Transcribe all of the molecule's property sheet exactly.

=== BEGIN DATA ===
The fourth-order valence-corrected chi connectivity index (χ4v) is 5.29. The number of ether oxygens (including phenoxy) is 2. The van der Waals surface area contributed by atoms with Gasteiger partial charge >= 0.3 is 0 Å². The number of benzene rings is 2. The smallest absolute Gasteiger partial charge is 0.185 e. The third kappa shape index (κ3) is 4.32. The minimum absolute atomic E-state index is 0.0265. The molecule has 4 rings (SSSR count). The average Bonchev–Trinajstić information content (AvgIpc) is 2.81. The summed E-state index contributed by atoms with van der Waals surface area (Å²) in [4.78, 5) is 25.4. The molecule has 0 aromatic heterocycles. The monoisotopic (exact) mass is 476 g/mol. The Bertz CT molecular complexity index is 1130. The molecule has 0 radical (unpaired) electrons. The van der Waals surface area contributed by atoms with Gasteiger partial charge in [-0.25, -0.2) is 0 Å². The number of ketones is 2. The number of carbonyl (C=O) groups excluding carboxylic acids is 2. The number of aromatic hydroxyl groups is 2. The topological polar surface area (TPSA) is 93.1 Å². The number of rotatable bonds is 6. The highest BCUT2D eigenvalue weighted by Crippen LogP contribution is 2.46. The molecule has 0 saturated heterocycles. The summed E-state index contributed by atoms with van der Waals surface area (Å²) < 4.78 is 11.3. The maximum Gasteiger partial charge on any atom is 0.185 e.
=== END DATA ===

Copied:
The fourth-order valence-corrected chi connectivity index (χ4v) is 5.29. The number of ether oxygens (including phenoxy) is 2. The van der Waals surface area contributed by atoms with Gasteiger partial charge >= 0.3 is 0 Å². The number of benzene rings is 2. The smallest absolute Gasteiger partial charge is 0.185 e. The third kappa shape index (κ3) is 4.32. The minimum absolute atomic E-state index is 0.0265. The molecule has 4 rings (SSSR count). The average Bonchev–Trinajstić information content (AvgIpc) is 2.81. The summed E-state index contributed by atoms with van der Waals surface area (Å²) in [4.78, 5) is 25.4. The molecule has 0 aromatic heterocycles. The monoisotopic (exact) mass is 476 g/mol. The Bertz CT molecular complexity index is 1130. The molecule has 0 radical (unpaired) electrons. The van der Waals surface area contributed by atoms with Gasteiger partial charge in [-0.25, -0.2) is 0 Å². The number of ketones is 2. The number of carbonyl (C=O) groups excluding carboxylic acids is 2. The number of aromatic hydroxyl groups is 2. The topological polar surface area (TPSA) is 93.1 Å². The number of rotatable bonds is 6. The highest BCUT2D eigenvalue weighted by Crippen LogP contribution is 2.46. The molecule has 0 saturated heterocycles. The summed E-state index contributed by atoms with van der Waals surface area (Å²) < 4.78 is 11.3. The maximum Gasteiger partial charge on any atom is 0.185 e.